Q: On a recent European holiday (Paris/Lisbon), I enjoyed and sampled all types of delicious cuisine, but the yogurt was really special. Even the low-fat is rich and creamy, with an almost custard-like quality. LibertÃ© yogurt is very good, but why is the European yogurt just so much more satisfying? -Pamela Dean
A: The University of Guelph's website for dairy science says yogurt originated centuries ago and evolved from many traditional Eastern European products. The word yogurt is from the Turkish yogen, which means thick. No matter where it's made, the basic ingredients and manufacturing are essentially consistent, the university says.
Yogurt is most often made with cow's milk; sheep and goat milk are also used. According to the National Yogurt Association website, aboutyogurt.com, the milk is first pasteurized to kill any harmful bacteria. Good bacteria, Lactobacillus bulgaricus and Streptococcus thermophilus, are then added.
The yogurt association says the process is similar to making beer, wine or cheese, in that these beneficial organisms ferment and transform the basic food. In the case of yogurt, the fermentation process turns milk into a thickened product with a unique, tangy taste.
As Pamela discovered, the flavour and consistency of yogurt can vary from one region to another.
"I believe that the milk and bacteria are the key components that make Bulgarian or European-style yogurt different than the yogurt produced in North America," said Pat Crocker, the author of the information-packed book The Yogurt Bible (Robert Rose, $27.95).
Crocker said if sheep or goat milk is used, the protein content in the milk is higher, and that results in a richer consistency in the yogurt, even though the fat content may be lower. She said it might also be that in Europe, along with the L. bulgaricus bacteria, another bacteria could have been introduced by shepherds who added juice from the roots of indigenous plants, which contained a unique bacteria that produced a thicker yogurt. "This unidentified bacteria might now be part of the bacteria used for European-style yogurt," Crocker said.
Greek-style or strained yogurt, where the whey is strained away, is also something Pamela might have also tried in Europe. This type of yogurt, which is available in Canada, is thicker and creamier, even when low-fat. You can make this style of yogurt at home with plain yogurt. See the "Note" at the bottom today's soup recipe.
On her blog, foodgal.com, award-winning writer Carolyn Jung queried French food expert Hugues De Vernou as to why French yogurt seems so much richer tasting. De Vernou said it was because French yogurt is made with milk from Normandy, the best there is. On Jung's blog, French yogurt is described as tasting more like dessert, with a gentle tang and incredibly luscious, fresh, milky taste.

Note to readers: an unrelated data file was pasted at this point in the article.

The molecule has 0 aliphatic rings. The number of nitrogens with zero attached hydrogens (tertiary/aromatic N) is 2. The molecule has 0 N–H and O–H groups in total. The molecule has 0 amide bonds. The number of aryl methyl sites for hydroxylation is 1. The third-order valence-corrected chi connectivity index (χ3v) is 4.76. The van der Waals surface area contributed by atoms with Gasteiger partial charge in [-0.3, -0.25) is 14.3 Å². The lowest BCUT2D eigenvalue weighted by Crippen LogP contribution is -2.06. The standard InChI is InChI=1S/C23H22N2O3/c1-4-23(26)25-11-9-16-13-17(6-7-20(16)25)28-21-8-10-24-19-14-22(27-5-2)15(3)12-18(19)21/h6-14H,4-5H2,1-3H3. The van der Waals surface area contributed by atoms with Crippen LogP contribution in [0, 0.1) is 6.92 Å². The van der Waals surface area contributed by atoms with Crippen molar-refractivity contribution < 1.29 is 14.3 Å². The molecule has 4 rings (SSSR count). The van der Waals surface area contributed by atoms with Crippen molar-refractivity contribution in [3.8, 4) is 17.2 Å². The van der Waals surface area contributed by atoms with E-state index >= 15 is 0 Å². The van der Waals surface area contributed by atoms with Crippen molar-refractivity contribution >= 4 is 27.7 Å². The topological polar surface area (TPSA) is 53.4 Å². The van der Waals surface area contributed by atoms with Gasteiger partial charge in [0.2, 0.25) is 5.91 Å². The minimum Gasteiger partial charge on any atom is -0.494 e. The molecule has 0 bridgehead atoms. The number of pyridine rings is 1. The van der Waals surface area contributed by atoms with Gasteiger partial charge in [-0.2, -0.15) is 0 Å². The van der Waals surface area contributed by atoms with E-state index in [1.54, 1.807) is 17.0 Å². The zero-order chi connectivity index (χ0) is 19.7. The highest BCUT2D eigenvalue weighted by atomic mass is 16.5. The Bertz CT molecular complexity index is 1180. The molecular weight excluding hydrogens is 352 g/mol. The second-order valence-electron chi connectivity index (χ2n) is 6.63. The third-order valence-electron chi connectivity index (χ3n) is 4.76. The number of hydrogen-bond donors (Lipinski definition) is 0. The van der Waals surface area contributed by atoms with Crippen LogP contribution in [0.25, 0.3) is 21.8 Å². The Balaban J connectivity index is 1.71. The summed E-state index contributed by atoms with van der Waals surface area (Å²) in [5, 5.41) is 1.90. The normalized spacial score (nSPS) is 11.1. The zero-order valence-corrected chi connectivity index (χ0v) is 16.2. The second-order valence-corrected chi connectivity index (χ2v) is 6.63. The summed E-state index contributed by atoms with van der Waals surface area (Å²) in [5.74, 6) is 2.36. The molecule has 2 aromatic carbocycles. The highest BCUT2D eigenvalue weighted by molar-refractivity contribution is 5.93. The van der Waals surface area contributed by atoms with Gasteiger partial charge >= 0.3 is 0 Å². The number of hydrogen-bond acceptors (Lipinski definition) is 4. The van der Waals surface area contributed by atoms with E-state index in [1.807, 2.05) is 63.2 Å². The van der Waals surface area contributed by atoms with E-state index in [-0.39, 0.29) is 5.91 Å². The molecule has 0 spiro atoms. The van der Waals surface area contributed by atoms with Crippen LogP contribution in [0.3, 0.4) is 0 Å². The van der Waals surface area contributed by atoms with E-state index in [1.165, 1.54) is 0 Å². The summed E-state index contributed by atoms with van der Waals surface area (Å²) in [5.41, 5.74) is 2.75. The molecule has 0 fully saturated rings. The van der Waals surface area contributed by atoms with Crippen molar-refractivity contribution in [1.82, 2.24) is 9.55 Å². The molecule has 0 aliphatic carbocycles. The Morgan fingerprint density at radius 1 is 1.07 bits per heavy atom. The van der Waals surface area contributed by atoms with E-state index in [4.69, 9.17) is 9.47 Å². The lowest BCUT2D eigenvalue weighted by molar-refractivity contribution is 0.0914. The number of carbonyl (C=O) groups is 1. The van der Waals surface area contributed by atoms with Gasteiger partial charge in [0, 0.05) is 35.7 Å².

However, other places in the world also claim to have the best milk. On LibertÃ©'s website, liberte.qc.ca, the Montreal-based company says they use the best milk in the world to make their yogurt, the milk from Quebec cows.
I hope this gives Pamela some insight into why yogurt can vary in taste and texture. Fat content will, obviously, also affect how rich tasting it will be. I also believe eating a food near the area it was produced always makes it taste better. Leisurely eating French yogurt in a Paris cafÃ© while you watch the world go by would certainly enhance its flavour.
Eric Akis is the author of the recently published Everyone Can Cook Slow Cooker Meals. His columns appear in the Life section Wednesday and Sunday.
CURRIED SWEET POTATO SOUP
The taste combination of the curry and the sweet potatoes, along with the coconut milk, make this complex and mildly spicy soup a great starter for lunch or for a soup/salad combo. This recipe is excerpted from The Yogurt Bible by Pat Crocker (c) 2010 Robert Rose Inc. Reprinted with permission. All rights reserved.
Makes: 4 servings
2 Tbsp olive oil
1 cup chopped onion
1 Tbsp curry powder
2 sweet potatoes, peeled and cut into large dice
1 cup chopped carrot
3 cups vegetable broth
1/4 cup chopped raisins
1 tsp salt
1 can (14-oz.) coconut milk
1/2 cup drained yogurt (see Note)
1/3 cup chopped red bell pepper
1. In a large saucepan, heat oil over medium-low heat. Add onion and curry powder, and cook, stirring occasionally, for 6 minutes. Stir in sweet potatoes and carrot. Cook, stirring constantly, for 3 minutes.
2. Stir in broth. Increase heat and bring to a boil. Reduce heat and simmer, stirring occasionally, for 15 minutes. Add raisins and salt and cook for 5 minutes or until all vegetables are soft. Remove from heat.
3. Using a potato masher, roughly mash sweet potato mixture. Stir in coconut milk and drained yogurt. Return to medium-high heat and heat through (do not let boil). Ladle soup into 4 bowls. Divide bell pepper evenly over each bowl. Serve immediately.
Note: Pat Crocker says to make drained yogurt, you should first place plain yogurt in a cheeseclothlined strainer set over a bowl. After 10 minutes, much of the liquid in the yogurt will have drained away. The resulting yogurt is thicker and creamier, similar to Greek-style yogurt. Two cups of plain yogurt will yield about 1 1/2 cups of drained yogurt.
If there is a cooking issue that has you scratching your head, send your question to Eric by email at eakis@timescolonist. com, by fax to Ask Eric at 250-380-5353 or by regular mail to Ask Eric, Times Colonist, 2621 Douglas St., V8T 4M2